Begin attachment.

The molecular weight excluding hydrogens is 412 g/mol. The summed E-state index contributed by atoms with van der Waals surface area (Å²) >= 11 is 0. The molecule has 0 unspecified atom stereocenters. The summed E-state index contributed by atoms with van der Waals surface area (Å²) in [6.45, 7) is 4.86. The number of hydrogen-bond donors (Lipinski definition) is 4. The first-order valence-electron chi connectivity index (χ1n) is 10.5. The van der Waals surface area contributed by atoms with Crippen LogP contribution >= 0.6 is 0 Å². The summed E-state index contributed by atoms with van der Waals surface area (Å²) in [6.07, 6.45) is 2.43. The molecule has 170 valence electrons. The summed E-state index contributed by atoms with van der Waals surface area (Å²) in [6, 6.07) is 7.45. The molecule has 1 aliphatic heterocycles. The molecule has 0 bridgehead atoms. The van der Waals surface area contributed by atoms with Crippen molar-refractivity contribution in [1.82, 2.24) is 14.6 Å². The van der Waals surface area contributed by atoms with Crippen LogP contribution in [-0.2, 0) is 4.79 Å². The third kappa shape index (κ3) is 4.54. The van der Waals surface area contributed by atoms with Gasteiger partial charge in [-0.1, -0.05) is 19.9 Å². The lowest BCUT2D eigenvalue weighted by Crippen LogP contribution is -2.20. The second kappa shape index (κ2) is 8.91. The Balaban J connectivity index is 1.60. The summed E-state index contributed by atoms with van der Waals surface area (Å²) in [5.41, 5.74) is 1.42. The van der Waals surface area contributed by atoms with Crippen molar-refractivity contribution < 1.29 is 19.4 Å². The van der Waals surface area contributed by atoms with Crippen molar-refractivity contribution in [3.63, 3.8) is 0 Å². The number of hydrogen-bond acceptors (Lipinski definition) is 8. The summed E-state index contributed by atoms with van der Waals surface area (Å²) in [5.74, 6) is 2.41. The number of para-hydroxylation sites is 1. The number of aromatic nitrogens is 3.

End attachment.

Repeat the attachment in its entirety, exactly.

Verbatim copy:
The molecular weight excluding hydrogens is 412 g/mol. The summed E-state index contributed by atoms with van der Waals surface area (Å²) >= 11 is 0. The molecule has 0 unspecified atom stereocenters. The summed E-state index contributed by atoms with van der Waals surface area (Å²) in [6.45, 7) is 4.86. The number of hydrogen-bond donors (Lipinski definition) is 4. The first-order valence-electron chi connectivity index (χ1n) is 10.5. The van der Waals surface area contributed by atoms with Crippen LogP contribution >= 0.6 is 0 Å². The summed E-state index contributed by atoms with van der Waals surface area (Å²) in [6.07, 6.45) is 2.43. The molecule has 170 valence electrons. The summed E-state index contributed by atoms with van der Waals surface area (Å²) in [6, 6.07) is 7.45. The molecule has 1 aliphatic heterocycles. The molecule has 0 bridgehead atoms. The van der Waals surface area contributed by atoms with Crippen molar-refractivity contribution in [1.82, 2.24) is 14.6 Å². The van der Waals surface area contributed by atoms with Crippen LogP contribution in [-0.2, 0) is 4.79 Å². The third kappa shape index (κ3) is 4.54. The van der Waals surface area contributed by atoms with Gasteiger partial charge in [-0.1, -0.05) is 19.9 Å². The lowest BCUT2D eigenvalue weighted by Crippen LogP contribution is -2.20. The second kappa shape index (κ2) is 8.91. The Balaban J connectivity index is 1.60. The summed E-state index contributed by atoms with van der Waals surface area (Å²) in [5.41, 5.74) is 1.42. The van der Waals surface area contributed by atoms with Crippen molar-refractivity contribution < 1.29 is 19.4 Å². The van der Waals surface area contributed by atoms with Crippen molar-refractivity contribution in [3.63, 3.8) is 0 Å². The number of hydrogen-bond acceptors (Lipinski definition) is 8. The summed E-state index contributed by atoms with van der Waals surface area (Å²) in [5.74, 6) is 2.41. The number of para-hydroxylation sites is 1. The number of aromatic nitrogens is 3.